On March 17th, people around the world celebrate Irish culture and heritage on St. Patrick's Day. Whether you've already got your house decked out in green or you'd just like to read a few Irish poems in celebration, today's themed teatime will give you lots of ideas. So let's dig in!
[This post contains Amazon affiliate links. When you click on those links to make purchases,
Poetry Teatime receives compensation at no extra cost to you. Thank you!]
Ireland is an island filled with stories, poems, and songs. Its literature spans the beauties of nature as well as the island's own history of conflict.
As you start to read more Irish poetry, you'll spot this tension again and again: nature is beautiful and should be celebrated, but there's also pain and suffering in recent memory that needs to be remembered.
If you aren't familiar with Ireland's history of conflict, you should take a look at the history of "The Troubles" between the Republic of Ireland and Northern Ireland, which lasted throughout much of the 20th century and is still fresh in memory today. You can read more here at the Irish Story.
Now, let us "arise and go" like W.B. Yeats in his lovely poem "The Lake Isle of Innisfree" and begin our teatime.
Here are a few lines from the poem to start us off.
I will arise and go now, and go to Innisfree,
And a small cabin build there, of clay and wattles made:
And I shall have some peace there, for peace comes dropping slow,
Dropping from the veils of the morning...
With all that said, let's dive in to some teatime treats and activities for St. Patrick's Day!
St. Patrick's Day Teatime
- Irish breakfast tea: Did you know that English, Irish, and Scottish breakfast teas are all slightly different? While all three are strong, Scottish tea is the usually strongest, followed by Irish. Irish tea also has a reddish color and malty flavor, and it goes well with some Irish (or regular) milk!
- Irish Barmbrack cake: Although this fruity cake is usually eaten during the holidays, it's a traditional Irish recipe that adds a nice touch to a St. Patrick's Day celebration. Find the recipe here from AllRecipes!
- Irish scones: Enjoy a teatime treat the Irish way with this recipe from the Kitchn. There are endless options for variations, too!
- Shamrock cookies: If you can find a shamrock-shaped cookie cutter, then whipping up these treats is a breeze! Just use your favorite sugar cookie recipe, like this one from Katrina's Kitchen.
- Green, green, and more green: You can't celebrate St. Patrick's Day without some green decorations! You can get a cheap green tablecloth from your local dollar store, or use green construction paper to cut out shamrocks for the table.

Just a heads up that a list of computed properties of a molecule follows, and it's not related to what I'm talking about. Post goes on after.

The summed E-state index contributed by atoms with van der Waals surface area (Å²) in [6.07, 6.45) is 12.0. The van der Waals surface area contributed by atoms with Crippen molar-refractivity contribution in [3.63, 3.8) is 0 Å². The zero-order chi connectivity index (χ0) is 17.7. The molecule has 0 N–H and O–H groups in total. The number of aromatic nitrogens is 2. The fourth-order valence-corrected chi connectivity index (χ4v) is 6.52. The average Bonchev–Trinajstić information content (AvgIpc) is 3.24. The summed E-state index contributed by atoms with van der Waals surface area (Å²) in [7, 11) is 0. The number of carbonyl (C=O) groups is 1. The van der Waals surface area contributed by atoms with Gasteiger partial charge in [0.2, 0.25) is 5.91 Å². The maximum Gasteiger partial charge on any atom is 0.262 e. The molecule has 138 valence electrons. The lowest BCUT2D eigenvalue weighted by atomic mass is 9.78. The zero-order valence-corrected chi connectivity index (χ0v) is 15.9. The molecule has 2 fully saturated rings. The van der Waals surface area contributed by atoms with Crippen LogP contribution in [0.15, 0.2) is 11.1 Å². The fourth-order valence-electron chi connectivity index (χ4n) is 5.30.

- Piles of gold: Legend has it that there's a pot of gold at the end of a rainbow. Bring the rainbow to your table by scattering chocolate coins, construction paper coins, or plastic gold coins from a party supply store across the table!
- Don't forget to wear green: No St. Patrick's Day teatime would be complete without everyone wearing at least a little bit of green. Don't be left out of the fun!
- Shamrock hunt: This activity may require a little bit of advanced prep. Cut out three-leaf and one four-leaf clover from construction paper. Then, play hide and go seek for clover hidden around the house! Bonus: award a prize like chocolate coins to the person who finds the four-leaf clover.
- Concrete poetry with shamrocks: Try writing a poem on the clover you found during the shamrock hunt. Remember, a concrete poem is written in the shape of that object, which connects the shape to the meaning!
- Trace your ancestry: Irish heritage common across the US, but even if you don't have any Irish background, this is a great opportunity to research your ancestry! Family Tree Magazine has a great list of tips for beginners, starting with talking to your older relatives about their memories.
So let's go celebrate Ireland with some poetry! If you celebrate a St. Patrick's Day teatime in your house, be sure to send us pictures here and you may receive a free literature resource.
Reading Irish Poetry
Poems to Read
- "The Wild Swans at Coole" by W.B. Yeats
- "Aedh Wishes for the Cloths of Heaven" by W.B. Yeats
- Two perspectives on the 1916 Easter Rising: "Easter, 1916" by W.B. Yeats, which has a more negative view, and "Easter Week" by Joyce Kilmer which sees the uprising in a positive light
- "Blackberry-Picking" by Seamus Heaney
- "Digging" by Seamus Heaney
- "A Cradle Song" by Padraic Colum
- "The Lost Land" by Eavan Boland
The Moon Spun Round: W.B. Yeats for Children, edited by Noreen Doody
Poetry for Young People: William Butler Yeats, edited by Jonathan Allison
Irish Poems: A Collection for Children, by Fiona Waters
A Child’s Treasury of Irish Rhymes, edited by Alice Taylor